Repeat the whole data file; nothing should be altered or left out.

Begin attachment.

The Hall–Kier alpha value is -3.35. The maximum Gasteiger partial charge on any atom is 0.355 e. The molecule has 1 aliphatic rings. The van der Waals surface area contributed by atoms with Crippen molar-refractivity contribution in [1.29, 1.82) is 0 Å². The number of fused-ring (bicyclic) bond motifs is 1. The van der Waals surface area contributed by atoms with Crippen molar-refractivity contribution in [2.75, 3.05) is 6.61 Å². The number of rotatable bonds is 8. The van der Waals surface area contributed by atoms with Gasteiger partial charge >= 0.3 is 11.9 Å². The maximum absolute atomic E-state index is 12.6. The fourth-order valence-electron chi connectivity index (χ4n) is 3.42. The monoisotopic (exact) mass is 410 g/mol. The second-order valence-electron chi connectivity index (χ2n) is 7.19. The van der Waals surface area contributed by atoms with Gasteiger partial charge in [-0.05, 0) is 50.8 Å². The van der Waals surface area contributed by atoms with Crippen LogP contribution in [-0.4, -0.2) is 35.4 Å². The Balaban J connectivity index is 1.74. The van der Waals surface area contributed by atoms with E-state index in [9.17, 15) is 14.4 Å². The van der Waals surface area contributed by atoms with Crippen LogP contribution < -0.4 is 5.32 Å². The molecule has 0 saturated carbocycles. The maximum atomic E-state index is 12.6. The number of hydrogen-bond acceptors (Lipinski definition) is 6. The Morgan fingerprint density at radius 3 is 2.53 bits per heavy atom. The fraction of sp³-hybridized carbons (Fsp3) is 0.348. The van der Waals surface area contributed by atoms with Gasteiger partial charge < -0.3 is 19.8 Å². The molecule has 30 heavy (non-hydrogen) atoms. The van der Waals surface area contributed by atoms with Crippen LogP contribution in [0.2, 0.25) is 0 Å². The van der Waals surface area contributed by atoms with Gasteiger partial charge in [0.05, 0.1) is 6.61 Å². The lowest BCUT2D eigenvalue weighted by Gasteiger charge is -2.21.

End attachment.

The Hall–Kier alpha value is -3.35. The maximum Gasteiger partial charge on any atom is 0.355 e. The molecule has 1 aliphatic rings. The van der Waals surface area contributed by atoms with Crippen molar-refractivity contribution in [1.29, 1.82) is 0 Å². The number of fused-ring (bicyclic) bond motifs is 1. The van der Waals surface area contributed by atoms with Crippen molar-refractivity contribution in [2.75, 3.05) is 6.61 Å². The number of rotatable bonds is 8. The van der Waals surface area contributed by atoms with Gasteiger partial charge >= 0.3 is 11.9 Å². The maximum absolute atomic E-state index is 12.6. The fourth-order valence-electron chi connectivity index (χ4n) is 3.42. The monoisotopic (exact) mass is 410 g/mol. The second-order valence-electron chi connectivity index (χ2n) is 7.19. The van der Waals surface area contributed by atoms with Gasteiger partial charge in [-0.05, 0) is 50.8 Å². The van der Waals surface area contributed by atoms with Crippen LogP contribution in [-0.4, -0.2) is 35.4 Å². The Balaban J connectivity index is 1.74. The van der Waals surface area contributed by atoms with E-state index in [9.17, 15) is 14.4 Å². The van der Waals surface area contributed by atoms with Crippen LogP contribution < -0.4 is 5.32 Å². The molecule has 0 saturated carbocycles. The maximum atomic E-state index is 12.6. The number of hydrogen-bond acceptors (Lipinski definition) is 6. The Morgan fingerprint density at radius 3 is 2.53 bits per heavy atom. The fraction of sp³-hybridized carbons (Fsp3) is 0.348. The van der Waals surface area contributed by atoms with Gasteiger partial charge < -0.3 is 19.8 Å². The molecule has 30 heavy (non-hydrogen) atoms. The van der Waals surface area contributed by atoms with Crippen LogP contribution in [0.2, 0.25) is 0 Å². The van der Waals surface area contributed by atoms with Gasteiger partial charge in [0.05, 0.1) is 6.61 Å². The lowest BCUT2D eigenvalue weighted by Gasteiger charge is -2.21.